Hi it’s Min here! How many of you have experienced homesickness?
I know I have, but it’s not exactly ‘homesick’.
There’s not really a right term for what I am feeling right now – it would probably just be referred to as ‘longing for’ or ‘missing’ something.
If ‘homesick’ refers to the distress of missing home when abroad, what would the opposite be called?
When I was 15, I went on an exchange program to Japan for a year.
I lived with a Japanese family, went to school like all Japanese high school students would, and even joined an extra-curricular activity or 部活.
Throughout the year I was in Japan, I did not feel homesick at all.
I guess I was really immersed and caught up in the whole experience of being in a country that I have never stepped foot in before.
I know many other exchange students were amazed by the bidet toilets, but I remember being more fascinated by the existence of Japanese dialects (田舎に住んでいたので).
Since I had only been learning Japanese for two years before my exchange, I assumed there was only one form of Japanese, the standard Japanese or 標準語, that I was taught in school. So when I got to my host family’s place, I literally couldn’t understand a word they were saying and thought to myself how bad my Japanese was!
But anyway, one year passed and it was time for me to head back to Melbourne. I started to develop symptoms of homesickness when I came back home.
I would get so happy when I stepped into a Japanese grocer or an Asian grocer that stocks Japanese food (even though they are overpriced).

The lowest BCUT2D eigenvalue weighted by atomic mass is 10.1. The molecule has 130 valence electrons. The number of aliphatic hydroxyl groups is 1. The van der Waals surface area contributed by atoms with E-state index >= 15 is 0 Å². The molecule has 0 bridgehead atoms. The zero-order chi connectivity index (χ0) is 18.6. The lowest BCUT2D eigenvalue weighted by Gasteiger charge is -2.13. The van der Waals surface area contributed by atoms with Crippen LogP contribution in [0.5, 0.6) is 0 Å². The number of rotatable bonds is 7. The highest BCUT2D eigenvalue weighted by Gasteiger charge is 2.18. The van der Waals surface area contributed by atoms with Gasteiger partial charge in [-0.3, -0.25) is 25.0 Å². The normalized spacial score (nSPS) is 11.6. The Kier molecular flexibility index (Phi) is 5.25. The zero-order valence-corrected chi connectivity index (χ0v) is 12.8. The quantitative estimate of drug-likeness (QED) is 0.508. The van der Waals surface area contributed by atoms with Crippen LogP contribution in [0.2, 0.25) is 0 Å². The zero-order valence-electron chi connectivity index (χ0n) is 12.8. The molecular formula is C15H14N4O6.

Lucky for me now, all supermarkets in Australia stock some kind of Japanese food. The most common ones would be instant miso paste, nori sheets and wasabi paste.
But then I realized what I was missing wasn’t actually the food I had in Japan.
It was more due to the fact that I have experienced so much there – every day was a new experience – then suddenly coming back to a more routined lifestyle that was making me miss Japan.
More than ten years have passed since my high school exchange and even till today, I do miss my time in Japan. I just try to incorporate some form of Japanese, be it the food or culture, into my everyday life. The photo below is of a Sakura tree in Melbourne.
If you’re a non-Japanese and have been or lived in Japan before, have you experienced something similar to what I have?
And if you’re a Japanese, have you been or lived in another country and miss the life and food of that country when you’re back in Japan?
Well, like they say, “Home is where the heart is.” There are many ways to interpret this. For me, I believe a home is not just where we grew up in, but where we feel most at home. And having lived in a few countries before, ‘home’ to me is not fixed in one place or country. So if Japan is my second home, I guess what I’m feeling now could be termed ‘homesick’.
Hi, I am Min and I live in Melbourne, Australia.
I am a freelance translator and during my time off, I like to run, swim and do crafts.